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Ensler believes the hardest thing women have to overcome is their need for approval. Part of the way you learn it is by being rejected, and surviving—getting bad reviews, having people say terrible things about you, and knowing there are people who don’t like you, and still surviving. Also, check yourself and know why you are doing something. “If you are doing it for approval, you are doomed,” she explained. “If it is for your own soul, politics, and spirit—even if you have to survive the terrible feelings of abandonment by the world—you still have your self intact.”

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Don’t run from the heat, she said. “I have never seen objective criticism as heat. I see it as a gift because it forces you to reexamine something you are doing.

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“First and foremost, you must survive to fight another day.” What good is a mustang who vanishes in her own dust cloud, never to be seen again? This never means selling your soul. It means doing what you’ve got to do so you can get the job done. Change your approach, change your tactics, but don’t change your self.

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“Why are you so worried about being respected by someone you don’t respect?” I asked him. “You know you are smarter. Respect yourself.”

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Who Are You? Leave your title out of this. Come up with 25 facets of the real you, like Marva Collins suggested. Who are you? What defines you beyond your work? Which parts of you do you value most? Which ones would you like to indulge more? Are you living a life that honors the woman you admire in yourself? If not, why aren’t you making changes to bring life to those loves? Instead of losing yourself to the issue of the week, give yourself to the facets of yourself that matter to you. I’m a cyclist, an outdoorswoman, a hell-raising mustang, a friend. I’m a writer and a daughter and I am living the life I want to live. Half the challenge of loving yourself is knowing who you really are.

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Actress Brett Butler, who has had fierce battles with sobriety, addiction, and domestic violence, said she’s gotten to the point where she realizes that all the trials in her life “almost had to happen. All I know is, it cost me all that to be who I am right now. I’d do it again. I pay a lot of attention to feelings like envy or resentment in my own life. I like to pull those out like bad weeds. Sobriety has taught me that, if there is a trait in someone else that I do not like, many times, it is a trait in myself that I have neglected to work on.”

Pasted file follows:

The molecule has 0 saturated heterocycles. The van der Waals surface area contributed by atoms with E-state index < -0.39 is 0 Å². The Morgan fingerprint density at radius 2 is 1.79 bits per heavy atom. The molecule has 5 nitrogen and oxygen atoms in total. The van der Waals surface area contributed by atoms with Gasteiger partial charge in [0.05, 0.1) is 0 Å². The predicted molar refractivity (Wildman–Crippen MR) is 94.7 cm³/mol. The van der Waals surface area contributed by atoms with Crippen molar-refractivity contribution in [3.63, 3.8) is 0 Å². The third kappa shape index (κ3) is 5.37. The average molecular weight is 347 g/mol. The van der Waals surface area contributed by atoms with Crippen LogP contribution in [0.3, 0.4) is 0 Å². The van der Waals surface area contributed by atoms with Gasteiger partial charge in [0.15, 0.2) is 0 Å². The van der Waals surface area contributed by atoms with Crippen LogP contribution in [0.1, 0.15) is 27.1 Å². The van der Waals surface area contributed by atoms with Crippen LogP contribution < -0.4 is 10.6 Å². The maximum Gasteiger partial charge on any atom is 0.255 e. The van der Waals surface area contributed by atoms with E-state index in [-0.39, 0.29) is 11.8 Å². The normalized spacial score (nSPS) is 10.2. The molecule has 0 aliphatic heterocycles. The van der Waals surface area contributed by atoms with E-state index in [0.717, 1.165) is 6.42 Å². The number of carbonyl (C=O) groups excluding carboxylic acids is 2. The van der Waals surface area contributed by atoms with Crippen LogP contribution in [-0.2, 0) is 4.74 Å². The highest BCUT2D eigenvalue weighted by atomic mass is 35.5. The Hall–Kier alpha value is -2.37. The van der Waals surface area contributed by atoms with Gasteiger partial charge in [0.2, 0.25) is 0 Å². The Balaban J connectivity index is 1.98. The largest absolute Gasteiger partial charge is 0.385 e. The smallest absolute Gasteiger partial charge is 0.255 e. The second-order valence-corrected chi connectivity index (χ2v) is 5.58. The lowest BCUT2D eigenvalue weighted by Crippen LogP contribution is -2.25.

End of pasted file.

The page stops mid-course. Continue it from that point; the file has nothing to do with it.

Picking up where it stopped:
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When you can stop pointing fingers at others and take a long look in the mirror, you’ll find even greater growth. Don’t look for excuses to flog yourself, but make sure you own what you need to own.

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Choosing Battles How do you know when to fight or sit one out? Author Sam Horn said, “If it’s not that big of a deal, I may not say anything. Especially if it is going to go away.” But, she has criteria for choosing battles: Is the matter trivial? 1. 2. Is it a persistent concern? 3. Is the situation innocent or unintentional? 4. What is the background or history of the situation? (Is it your first week on the job, has this been going on ten years?) 5. Can or will it change? 6. Is the timing right? 7. Is it worth the consequences? 8. Will you win the battle and lose the war?

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“The most important thing to remember is to always make an effort to reach out to people and explain why it is you are doing what you are doing, rather than just closing down and feeling they are all after you because you are a woman or this is a dog-eat-dog world. That’s the biggest mistake.”

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I have nothing to gain or lose. Fire me from my job, put me down, do what you want to me. It’s not going to change anything, because if you do or do not like me, fine. I don’t frankly care.

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My self-esteem is so much greater than it was in the past, but not because of the bonus or the movie. It was because of the Hinkley experience that made me appreciate the environment and the gift of health. What made me feel good about myself was being able to be helpful to another person through my work. That made me a better person. You can have all the money you want, but what is truly the mark you leave? It’s the sense of doing something outside of yourself—as a senseless act.

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Here’s Horn’s theory: First, when you don’t know what to say, don’t say anything. Especially, don’t say the “I” word. For example, if someone says, “You are so emotional and defensive,” and you say, “I am not emotional and defensive,” well, suddenly you are. “You can see any denial debate of an accusation will create an argument where we are going back and forth—yes you are, no I’m not, yes you are, no I’m not,” Horn explained. Instead of engaging, reverse the dynamic, asking, “What do you mean?” or, “What makes you say that?” or, “Why do you think that?” Horn said that puts the conversational ball back in their court. If their concerns are legitimate, those questions and subsequent answers will reveal the real issue. You can deal with the issue, instead of the attack. If they are just taunting you, the questions force them to explain themselves.